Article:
Louie [Strentzel Muir]
rising in value with the latitude The wine is delicious I’m glad you thought to send my glasses & barometers & coat, We will procures furs as we proceed north so as to be ready in case we should be compelled to winter in the Arctic regions. It is remarkably cold even here, & dark & blue & forbidding every way though it is fine weather for health. I was just thinking this morning of our warm sunny home, of Annie in her soft blankets with her blunt nose & double chin, & of the red cherries down the hill, & the 100s of blunt-billed finches everyone of them with red bills soaked in cherry juice. Not much fruit juice beneath this sky. Ever your affectionate
husband John Muir
[in margin: in circle 10]
 00999 16, May Monday, 10 A.M. 2 miles from shore.
[in margin: Address Steamer Carwin Oonalaska care Alaska Com, Company San Francisco may now & then receive letters by passing Whalers.]
[Boo-oo-oo?], Louie How cold it is this morning, How it blows & snows. It is not “the Wolf’s long howl on Ooualaska’s shore” as Campbell has it, but the winds long how. A more sustained, prolonged screeching raving howl I never before heard, but the little Carwin rides on through it in calm strength rising & falling amid the foam-streaked waves like a loon. The Cabin boy Henry told me this morning early that land was in sight. So I got up at 6 o’clock (9 of your time) & went up into the pilot house to see it. 2 jagged black masses were visible, with hints of high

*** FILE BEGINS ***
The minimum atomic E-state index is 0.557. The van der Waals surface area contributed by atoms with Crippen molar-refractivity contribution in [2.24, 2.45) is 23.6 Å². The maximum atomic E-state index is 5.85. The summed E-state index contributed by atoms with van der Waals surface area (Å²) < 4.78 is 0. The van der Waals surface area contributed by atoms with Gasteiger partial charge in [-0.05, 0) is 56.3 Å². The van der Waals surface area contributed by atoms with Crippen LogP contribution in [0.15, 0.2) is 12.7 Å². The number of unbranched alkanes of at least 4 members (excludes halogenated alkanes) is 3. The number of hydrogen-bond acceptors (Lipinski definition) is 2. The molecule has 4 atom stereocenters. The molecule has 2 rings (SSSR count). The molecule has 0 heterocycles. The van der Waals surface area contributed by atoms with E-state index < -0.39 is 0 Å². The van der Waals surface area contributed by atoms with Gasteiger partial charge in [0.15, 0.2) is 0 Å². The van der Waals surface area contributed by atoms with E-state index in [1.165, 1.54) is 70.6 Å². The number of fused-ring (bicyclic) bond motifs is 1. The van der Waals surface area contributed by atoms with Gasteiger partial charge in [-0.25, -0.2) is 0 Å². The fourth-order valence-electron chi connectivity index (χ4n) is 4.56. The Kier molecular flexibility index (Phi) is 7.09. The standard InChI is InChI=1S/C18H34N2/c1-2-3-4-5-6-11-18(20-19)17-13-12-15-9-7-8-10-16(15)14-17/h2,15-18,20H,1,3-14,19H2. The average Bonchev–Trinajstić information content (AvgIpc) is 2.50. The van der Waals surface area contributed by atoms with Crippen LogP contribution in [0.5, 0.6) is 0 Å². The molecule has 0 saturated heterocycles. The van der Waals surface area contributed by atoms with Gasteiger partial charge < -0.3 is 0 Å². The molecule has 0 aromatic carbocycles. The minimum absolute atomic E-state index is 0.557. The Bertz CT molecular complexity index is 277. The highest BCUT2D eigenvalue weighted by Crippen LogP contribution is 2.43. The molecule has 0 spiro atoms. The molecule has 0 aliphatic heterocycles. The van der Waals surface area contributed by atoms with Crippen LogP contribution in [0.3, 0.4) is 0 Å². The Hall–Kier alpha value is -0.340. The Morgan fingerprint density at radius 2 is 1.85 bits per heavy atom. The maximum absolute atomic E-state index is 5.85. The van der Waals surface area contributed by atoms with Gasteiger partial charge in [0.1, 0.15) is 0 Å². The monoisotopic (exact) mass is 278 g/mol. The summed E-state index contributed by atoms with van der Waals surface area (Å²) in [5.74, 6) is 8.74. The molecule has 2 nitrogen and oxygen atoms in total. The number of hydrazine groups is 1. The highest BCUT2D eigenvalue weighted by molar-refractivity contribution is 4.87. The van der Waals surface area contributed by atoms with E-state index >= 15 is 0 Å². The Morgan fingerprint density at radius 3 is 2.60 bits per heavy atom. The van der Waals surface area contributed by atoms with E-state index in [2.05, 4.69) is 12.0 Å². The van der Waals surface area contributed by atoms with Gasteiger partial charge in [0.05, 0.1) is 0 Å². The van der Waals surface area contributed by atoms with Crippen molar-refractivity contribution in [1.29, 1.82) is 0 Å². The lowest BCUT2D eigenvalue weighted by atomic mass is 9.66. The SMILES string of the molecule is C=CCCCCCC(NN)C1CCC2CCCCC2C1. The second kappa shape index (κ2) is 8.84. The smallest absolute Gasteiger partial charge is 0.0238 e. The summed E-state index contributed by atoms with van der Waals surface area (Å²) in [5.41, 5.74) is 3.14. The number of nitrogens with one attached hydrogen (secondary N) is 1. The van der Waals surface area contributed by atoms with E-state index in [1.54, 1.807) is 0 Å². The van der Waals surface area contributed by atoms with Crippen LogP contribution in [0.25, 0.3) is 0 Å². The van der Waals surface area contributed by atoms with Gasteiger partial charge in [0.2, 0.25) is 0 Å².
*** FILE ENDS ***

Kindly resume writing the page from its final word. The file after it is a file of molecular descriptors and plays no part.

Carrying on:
snow mountains back of them but mostly hidden beneath a snow storm. After breakfast we were within 2 miles of the shore. huge snow peaks grandly ice-sculptured loomed far into the stormy sky for a few moments in tolerably clear relief, then the on rush of snow flakes sweeping out into the dark levels of the sea would hide it all, & fill our eyes while we puckered our brows & tried to gaze into the face of it all. We have to proceed in the dimness & confusion of the storm with great caution stopping frequently to take soundings, so it will
probably be 1 o’clock or so P.M. before we reach the harbor of Oonalaska on the other side of the island. I tried an hour ago to make a sketch of the mtns along the shore for you, to be sent with this letter but my fingers got too cold to hold the pencil & the snow filled my eyes, & so dimmed the outlines of the rocks that I could not race them. Down here in the cabin it is warm & summerish & when the Captain & the Doctor are on deck I have it all to myself. The oranges & the almonds & the wine that that the Doctor so kindly sent are rapidly
2 miles from shore [Alaska]
Original letter dimensions: 20 x 25 cm.
Muir, John, "Letter from John Muir to Louie [Strentzel Muir],  May 16." (1881). John Muir Correspondence (PDFs). 639.
Reel 04, Image 0544
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